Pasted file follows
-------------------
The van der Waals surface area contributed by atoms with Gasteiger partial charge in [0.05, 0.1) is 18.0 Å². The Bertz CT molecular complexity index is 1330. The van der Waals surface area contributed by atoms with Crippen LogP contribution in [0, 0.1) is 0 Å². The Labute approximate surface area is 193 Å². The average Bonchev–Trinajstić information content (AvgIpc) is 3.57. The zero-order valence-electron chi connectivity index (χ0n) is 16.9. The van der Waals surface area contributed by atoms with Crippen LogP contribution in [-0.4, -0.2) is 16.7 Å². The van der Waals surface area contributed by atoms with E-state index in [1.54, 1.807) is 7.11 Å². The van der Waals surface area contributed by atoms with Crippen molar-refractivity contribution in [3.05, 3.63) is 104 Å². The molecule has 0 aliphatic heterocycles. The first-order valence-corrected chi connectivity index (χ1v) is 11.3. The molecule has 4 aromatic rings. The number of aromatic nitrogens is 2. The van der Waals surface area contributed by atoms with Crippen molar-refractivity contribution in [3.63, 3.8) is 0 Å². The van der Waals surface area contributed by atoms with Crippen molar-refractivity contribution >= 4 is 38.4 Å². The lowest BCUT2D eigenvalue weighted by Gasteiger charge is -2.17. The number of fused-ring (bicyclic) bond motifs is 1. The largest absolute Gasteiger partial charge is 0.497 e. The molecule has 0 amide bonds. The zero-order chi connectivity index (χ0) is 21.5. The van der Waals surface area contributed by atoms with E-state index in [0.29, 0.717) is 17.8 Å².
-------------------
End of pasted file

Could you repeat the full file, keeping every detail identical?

The van der Waals surface area contributed by atoms with Gasteiger partial charge in [0.05, 0.1) is 18.0 Å². The Bertz CT molecular complexity index is 1330. The van der Waals surface area contributed by atoms with Crippen LogP contribution in [0, 0.1) is 0 Å². The Labute approximate surface area is 193 Å². The average Bonchev–Trinajstić information content (AvgIpc) is 3.57. The zero-order valence-electron chi connectivity index (χ0n) is 16.9. The van der Waals surface area contributed by atoms with Crippen LogP contribution in [-0.4, -0.2) is 16.7 Å². The van der Waals surface area contributed by atoms with E-state index in [1.54, 1.807) is 7.11 Å². The van der Waals surface area contributed by atoms with Crippen molar-refractivity contribution in [3.05, 3.63) is 104 Å². The molecule has 0 aliphatic heterocycles. The first-order valence-corrected chi connectivity index (χ1v) is 11.3. The molecule has 4 aromatic rings. The number of aromatic nitrogens is 2. The van der Waals surface area contributed by atoms with Crippen molar-refractivity contribution in [3.63, 3.8) is 0 Å². The van der Waals surface area contributed by atoms with Crippen molar-refractivity contribution >= 4 is 38.4 Å². The lowest BCUT2D eigenvalue weighted by Gasteiger charge is -2.17. The number of fused-ring (bicyclic) bond motifs is 1. The largest absolute Gasteiger partial charge is 0.497 e. The molecule has 0 amide bonds. The zero-order chi connectivity index (χ0) is 21.5. The van der Waals surface area contributed by atoms with E-state index in [0.29, 0.717) is 17.8 Å².